£2.5bn of negative equity is a heavy debt
Northern Ireland's housing market – or rather, the state it's in – is a touchy subject.
And if you're looking for a health report on the current situation, it all depends who you ask.
A series of reports last week suggested we are on the road to recovery.
First-time buyers are snapping up properties and prices have – at long last – fallen to comparatively affordable levels.
There may well be less money about than in the boom before the 2007 property crash, but that hasn't put the brakes on buying or dissuaded people from moving.
Some estate agents have said the market is now at its best for the first time since the fall and demand is outstripping supply.
But there are other factors that paint a less a rosy picture and simply cannot be ignored.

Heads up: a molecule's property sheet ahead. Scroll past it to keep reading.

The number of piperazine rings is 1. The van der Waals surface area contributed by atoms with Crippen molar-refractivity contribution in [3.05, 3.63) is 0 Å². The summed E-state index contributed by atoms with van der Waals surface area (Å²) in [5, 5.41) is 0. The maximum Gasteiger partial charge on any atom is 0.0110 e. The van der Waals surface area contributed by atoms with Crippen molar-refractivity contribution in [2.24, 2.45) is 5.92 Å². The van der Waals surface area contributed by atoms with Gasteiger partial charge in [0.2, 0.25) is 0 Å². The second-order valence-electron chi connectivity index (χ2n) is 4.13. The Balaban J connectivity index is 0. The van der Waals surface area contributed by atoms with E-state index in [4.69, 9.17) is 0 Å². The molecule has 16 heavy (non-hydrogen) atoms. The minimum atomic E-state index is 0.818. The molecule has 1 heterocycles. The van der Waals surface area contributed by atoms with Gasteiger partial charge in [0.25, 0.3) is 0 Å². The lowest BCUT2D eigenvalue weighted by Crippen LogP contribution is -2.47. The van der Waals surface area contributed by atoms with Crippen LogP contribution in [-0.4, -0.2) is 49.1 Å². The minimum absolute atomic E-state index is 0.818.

Based on figures provided by the Council of Mortgage Lenders, it is estimated that householders here are now sitting on £2.5bn worth of negative equity.
Those who bought at the height of the boom are hardest hit, with many owing six-figure sums.
With such a significant swathe of homeowners unable to sell, the property market has been paralysed to a certain extent.
Salary freezes and job losses have added to the mountain of debt, with many unable to see a way out of the financial abyss.
And, in what is being seen as a final act of desperation, a number have been advertising their homes for sales on internet sites.
Meanwhile, the problem of repossessions continues unabated with a growing number of people seeking advice on mortgage debt.